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Reporting Femicide-Suicide in the News: The Current Utilization of Suicide Reporting Guidelines and Recommendations for the Future


Public health officials have developed and disseminated recommendations for the responsible reporting of suicide in an effort to dispel myths about suicide-completers and minimize contagion effects. However, recommendations as to the reporting of homicide-suicide events have not been a priority in these initiatives. The current study assesses the degree to which newspaper coverage of the most commonly occurring type of homicide-suicide event, femicide-suicide, adhere to existing suicide reporting recommendations by examining newspaper coverage (n = 143) of a population of femicide-suicide cases (n = 83) from North Carolina for the years 2002–2009. The current study demonstrates the importance of developing and disseminating reporting guidelines to assist in dispelling myths about the victims and perpetrators of lethal intimate partner violence.

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  1. The data provided by the NCCADV are not the only source of data available from which femicide-suicide events can be identified and used to investigate journalist reporting. We chose to use the NCCADV’s data for several reasons. These data are publically available and indicate which events were followed by perpetrator suicide. In comparison to other sources, such as UCR data, that rely on official records (and voluntary reporting to the FBI), the NCCADV provides a more complete list of femicide-suicide events from all counties in the state. An additional source which provides detailed information on homicide events is the North Carolina Violent Death Reporting System (NC-VDRS; a source noted by the NCCADV website). The authors chose to use the NCCADV data, as opposed to NC-VDRS data, in part because of accessibility, but also as a means of acknowledging the efforts of the coalition to both collect data and promote awareness of issues related to domestic violence. Furthermore, the NCCADV data provide two additional years of domestic homicide events (2002–2003) compared to the NC-VDRS.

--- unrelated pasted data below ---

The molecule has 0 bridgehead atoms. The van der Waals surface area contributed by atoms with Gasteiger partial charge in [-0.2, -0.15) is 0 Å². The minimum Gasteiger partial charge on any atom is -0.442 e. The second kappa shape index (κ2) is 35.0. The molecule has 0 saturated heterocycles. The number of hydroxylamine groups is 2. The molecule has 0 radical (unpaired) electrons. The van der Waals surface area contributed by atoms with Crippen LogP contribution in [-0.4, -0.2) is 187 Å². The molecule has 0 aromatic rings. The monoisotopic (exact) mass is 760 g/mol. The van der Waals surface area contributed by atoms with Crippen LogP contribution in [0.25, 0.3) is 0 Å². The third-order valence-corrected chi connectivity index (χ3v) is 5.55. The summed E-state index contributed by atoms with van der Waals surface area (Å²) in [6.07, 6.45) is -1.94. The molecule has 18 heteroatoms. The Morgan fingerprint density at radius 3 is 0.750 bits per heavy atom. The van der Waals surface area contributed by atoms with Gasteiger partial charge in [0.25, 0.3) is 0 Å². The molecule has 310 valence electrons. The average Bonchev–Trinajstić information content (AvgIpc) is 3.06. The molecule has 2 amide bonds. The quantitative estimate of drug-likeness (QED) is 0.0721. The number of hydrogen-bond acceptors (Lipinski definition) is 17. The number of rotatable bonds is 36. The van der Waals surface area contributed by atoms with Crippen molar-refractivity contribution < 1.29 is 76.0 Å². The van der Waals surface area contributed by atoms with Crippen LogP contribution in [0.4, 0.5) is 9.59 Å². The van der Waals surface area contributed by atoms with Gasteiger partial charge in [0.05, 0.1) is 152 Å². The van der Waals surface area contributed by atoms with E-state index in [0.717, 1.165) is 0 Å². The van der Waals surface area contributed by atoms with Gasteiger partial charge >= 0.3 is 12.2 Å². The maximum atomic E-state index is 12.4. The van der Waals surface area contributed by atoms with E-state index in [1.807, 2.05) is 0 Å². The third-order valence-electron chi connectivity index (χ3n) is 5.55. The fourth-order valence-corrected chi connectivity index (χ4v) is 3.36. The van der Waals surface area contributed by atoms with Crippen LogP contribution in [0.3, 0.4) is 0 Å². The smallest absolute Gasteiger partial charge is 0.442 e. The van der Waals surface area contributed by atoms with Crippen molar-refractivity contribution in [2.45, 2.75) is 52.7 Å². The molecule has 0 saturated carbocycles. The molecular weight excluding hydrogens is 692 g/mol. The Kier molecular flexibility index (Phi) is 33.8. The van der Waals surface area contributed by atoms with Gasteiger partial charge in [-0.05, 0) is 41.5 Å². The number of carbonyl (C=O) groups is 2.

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Correspondence to Tara N. Richards.

Appendix 1

Appendix 1

Femicide-Suicide Coding Sheet (from Suicide Reporting Guidelines)

  1. 1.

    The femicide-suicide (FS) is portrayed as unexplainable OR the result of a single problem (ex. loss of a job, depression, etc.)? FSUE

  2. 2.

    What terminology is used to describe the perpetrator and victim?

    • Male perp/female victim MPFV

    • Ambiguous on who is the victim/perp AVP

  3. 3.

    Does the FS article mitigate the blame for the femicide-suicide by focusing on the suicide completer’s positive characteristics?

    • Mitigates blame by focusing on positive perp characteristics

    • (good father, such a good man, great guy, etc.) MB

    • Blaming language towards perp BP

    • Blaming language towards victim BV

    • Neutral towards perp/vic NP

  4. 4.

    FS articles should avoid sensationalized titles or headlines

    • Sensationalized title? ST

    • Neutral/factual title? NT

  5. 5.

    FS articles should avoid the inclusion of pictures of the grieving family, crime scene, memorials, or funeral.

    • Victim pic VP

    • Perp pic PP

    • Other pic (list type in excel: crime scene, memorial, DV march, etc.) OP

  6. 6.

    FS articles should use the story to inform readers about the causes, warning signs, and trends/rates of domestic violence and to dispel myths.

    • Includes DV trends, statistics, etc. DVT

  7. 7.

    FS articles should include quotes from a DV expert concerning causes, intervention, prevention, and treatment options

    • Includes DV expert quote DVQ

    • Includes Suicide expert quote SQ

  8. 8.

    FS articles should include local/national domestic violence resources where readers can find information, prevention/intervention, and treatment options

    • Includes DV resources such as phone numbers, shelter locations, etc. DVR

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Richards, T.N., Gillespie, L.K. & Givens, E.M. Reporting Femicide-Suicide in the News: The Current Utilization of Suicide Reporting Guidelines and Recommendations for the Future. J Fam Viol 29, 453–463 (2014).

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  • Femicide
  • Suicide
  • Intimate partner violence
  • Media representation